where \(|\kappa_{j}\rangle\) is a state with \(m-1\) spins in the ground state \(|0\rangle\) and \(n-m+1\) spins in the excited state \(|1\rangle\), and \(N_{m}={n \choose m-1}\). For simplicity, we use the case \(m=2\) to illustrate the approach. In this case, we have

Since \(|0\rangle\langle0|={I/2}+\sigma_{z}\) and \(|1\rangle\langle 1|={I/2}-\sigma _{z}\), we have

Eq. (38) can be rewritten as

To find the coefficients \(\xi_{mj}\), we replace \({I^{\otimes n}/2}\) by \(\frac{1}{2}\) and \(\sigma_{z}^{j}\) by a scalar variable \(x_{j}\) in Eq. (39) and obtain the following polynomial:

The polynomial \(p_{2}\) is symmetric and thus can be represented by elementary symmetric polynomials \(s_{j}\):

The coefficients to represent \(P_{2}\) in terms of \(S_{j}\) are identical to those that represent \(p_{2}\) in terms of \(s_{j}\), that is,

In fact, to obtain \(\xi_{mj}\), we can choose all the variables \(x_{j}\) to be the same *x*. Then, we have

Equating the coefficients in both sides of Eq. (43), we can obtain \(\xi_{mj}\).

Next we show how to compute \(\langle S_{j}\rangle\). From Refs. [20, 21], we define two matrices *P* and *Q* as

Let \(\phi_{k}^{T}\) be a normalized row eigenvector of \((P-Q)(P+Q)\), *i.e.*, \(\phi_{k}^{T} (P-Q)(P+Q)=\Lambda_{k}^{2} \phi_{k}^{T}\). Let \(\psi_{k}^{T}=-\Lambda_{k}^{-1}\phi_{k}^{T}(P-Q)\). Juxtapose \(\phi_{k}^{T}\) and \(\psi_{k}^{T}\) into two matrices Φ and Ψ. For the calculation of ground state, we define

and for the thermal state, we let

From Wick’s theorem and Ref. [21], we know that \(\langle S_{j}\rangle\) is the sum of all the *j*-by-*j* principle minor of *G*. Moreover, from Ref. [28], we have

Hence we can determine \(\langle S_{j}\rangle\) by calculating the characteristic polynomial of *G*. With these two steps, we can now obtain \(p_{m}\).

### 6.2 6.2 Correlation function distribution for the 1D-TFIM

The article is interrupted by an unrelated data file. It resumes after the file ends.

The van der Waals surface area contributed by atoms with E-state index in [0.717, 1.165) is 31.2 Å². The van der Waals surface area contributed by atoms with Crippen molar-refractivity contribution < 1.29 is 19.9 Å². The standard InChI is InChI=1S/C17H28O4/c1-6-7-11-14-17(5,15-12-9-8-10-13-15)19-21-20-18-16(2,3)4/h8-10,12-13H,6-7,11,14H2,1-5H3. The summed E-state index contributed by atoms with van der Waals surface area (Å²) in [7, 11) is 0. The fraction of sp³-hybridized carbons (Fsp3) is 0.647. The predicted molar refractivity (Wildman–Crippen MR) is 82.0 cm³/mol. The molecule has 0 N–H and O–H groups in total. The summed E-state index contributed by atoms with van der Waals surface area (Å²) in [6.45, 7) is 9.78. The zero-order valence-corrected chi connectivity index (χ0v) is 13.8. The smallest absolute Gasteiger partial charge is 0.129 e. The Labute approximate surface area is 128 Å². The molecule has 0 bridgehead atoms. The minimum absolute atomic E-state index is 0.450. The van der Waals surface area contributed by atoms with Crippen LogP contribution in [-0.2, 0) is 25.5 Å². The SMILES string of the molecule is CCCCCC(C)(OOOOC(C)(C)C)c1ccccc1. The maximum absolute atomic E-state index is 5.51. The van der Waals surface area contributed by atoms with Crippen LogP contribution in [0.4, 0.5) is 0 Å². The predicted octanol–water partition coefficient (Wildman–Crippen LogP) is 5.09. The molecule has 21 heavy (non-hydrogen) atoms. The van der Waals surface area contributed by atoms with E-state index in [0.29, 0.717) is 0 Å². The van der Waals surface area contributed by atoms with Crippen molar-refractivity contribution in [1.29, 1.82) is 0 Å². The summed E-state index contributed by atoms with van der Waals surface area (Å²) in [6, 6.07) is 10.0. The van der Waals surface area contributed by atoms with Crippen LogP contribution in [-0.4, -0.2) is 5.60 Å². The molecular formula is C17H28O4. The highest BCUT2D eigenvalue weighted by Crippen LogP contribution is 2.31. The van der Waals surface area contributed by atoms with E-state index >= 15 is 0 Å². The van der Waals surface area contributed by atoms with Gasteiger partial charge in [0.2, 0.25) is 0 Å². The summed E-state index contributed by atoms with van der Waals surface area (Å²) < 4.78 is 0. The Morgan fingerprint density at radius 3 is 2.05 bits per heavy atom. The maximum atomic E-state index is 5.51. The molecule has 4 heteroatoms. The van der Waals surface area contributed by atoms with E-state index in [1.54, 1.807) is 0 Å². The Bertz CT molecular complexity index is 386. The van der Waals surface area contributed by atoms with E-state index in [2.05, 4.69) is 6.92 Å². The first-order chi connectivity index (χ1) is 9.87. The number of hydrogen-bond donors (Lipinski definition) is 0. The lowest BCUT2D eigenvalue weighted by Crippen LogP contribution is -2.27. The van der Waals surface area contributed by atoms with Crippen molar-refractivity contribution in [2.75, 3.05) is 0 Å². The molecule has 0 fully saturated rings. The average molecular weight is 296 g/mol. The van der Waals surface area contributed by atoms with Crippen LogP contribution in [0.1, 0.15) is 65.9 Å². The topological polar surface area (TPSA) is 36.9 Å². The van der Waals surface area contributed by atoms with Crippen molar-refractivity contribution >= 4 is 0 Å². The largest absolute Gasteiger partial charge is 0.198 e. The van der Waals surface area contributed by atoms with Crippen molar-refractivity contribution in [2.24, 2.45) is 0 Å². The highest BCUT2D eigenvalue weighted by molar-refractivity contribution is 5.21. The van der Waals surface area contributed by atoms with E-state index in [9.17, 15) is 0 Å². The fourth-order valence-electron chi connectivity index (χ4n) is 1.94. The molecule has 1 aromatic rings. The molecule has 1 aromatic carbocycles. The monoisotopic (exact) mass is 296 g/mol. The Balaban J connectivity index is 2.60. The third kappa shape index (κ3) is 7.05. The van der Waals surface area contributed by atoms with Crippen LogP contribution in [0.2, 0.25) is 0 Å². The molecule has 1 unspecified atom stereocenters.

When the observable is the correlation function \(C_{z}(i,j)=\sigma_{z}^{i} \sigma_{z}^{j}\), we know from Eq. (2.33c) in Ref. [21] that under the ground state,

and under the thermal state,

where \(G^{g}\) and \(G^{t}\) are defined in Eqs. (45) and (46), respectively.

We then consider to analytically calculate the FIM for ground state. Since \(\sigma_{z}^{i}\sigma_{z}^{j}\) has two eigenvalues \(\pm\frac{1}{4}\), we obtain that for ground state,

Then

We now derive \(dG^{g}/d\lambda_{l}\). Since \(G^{g}=\Psi^{T} \Phi\), we have

The matrix \((P-Q)(P+Q)\) is simple, meaning that it has pairwise distinct eigenvalues. Then its eigenvalue and the associated eigenvector are infinitely differentiable in a neighborhood of \(H({{\lambda }})\) and their differentials are

where ^{+} denotes the Moore-Penrose pseudoinverse. From the definition of *P* and *Q* in Eq. (44), it is straightforward to derive \(dP/d\lambda_{l}\) and \(dQ/d\lambda_{l}\) and thus

Moreover, we have that

where

Combining these equations, we can calculate \(dp_{1}/d\lambda_{l}\) and \(dp_{2}/d\lambda_{l}\) for ground state analytically. For thermal states, we just need to calculate an additional derivative of \(\tanh(\frac{\beta}{2} \Lambda)\) in \(G^{t}\) and can obtain the results similarly.

When the observables are \(\sigma_{x}^{i}\sigma_{x}^{j}\) and \(\sigma_{y}^{i}\sigma_{y}^{j}\), their mean values can be obtained from Eq. (2.33a) and (2.33b) in Ref. [21]. And following similar procedures as above, we can derive analytical expressions for derivatives of the measurement probabilities.

### Appendix 7: Robustness of more quantum simulation models

In this section we report the behavior of the FIM for some quantum simulation models that were not included in the main text for conciseness.

### 7.1 7.1 2D transverse field Ising model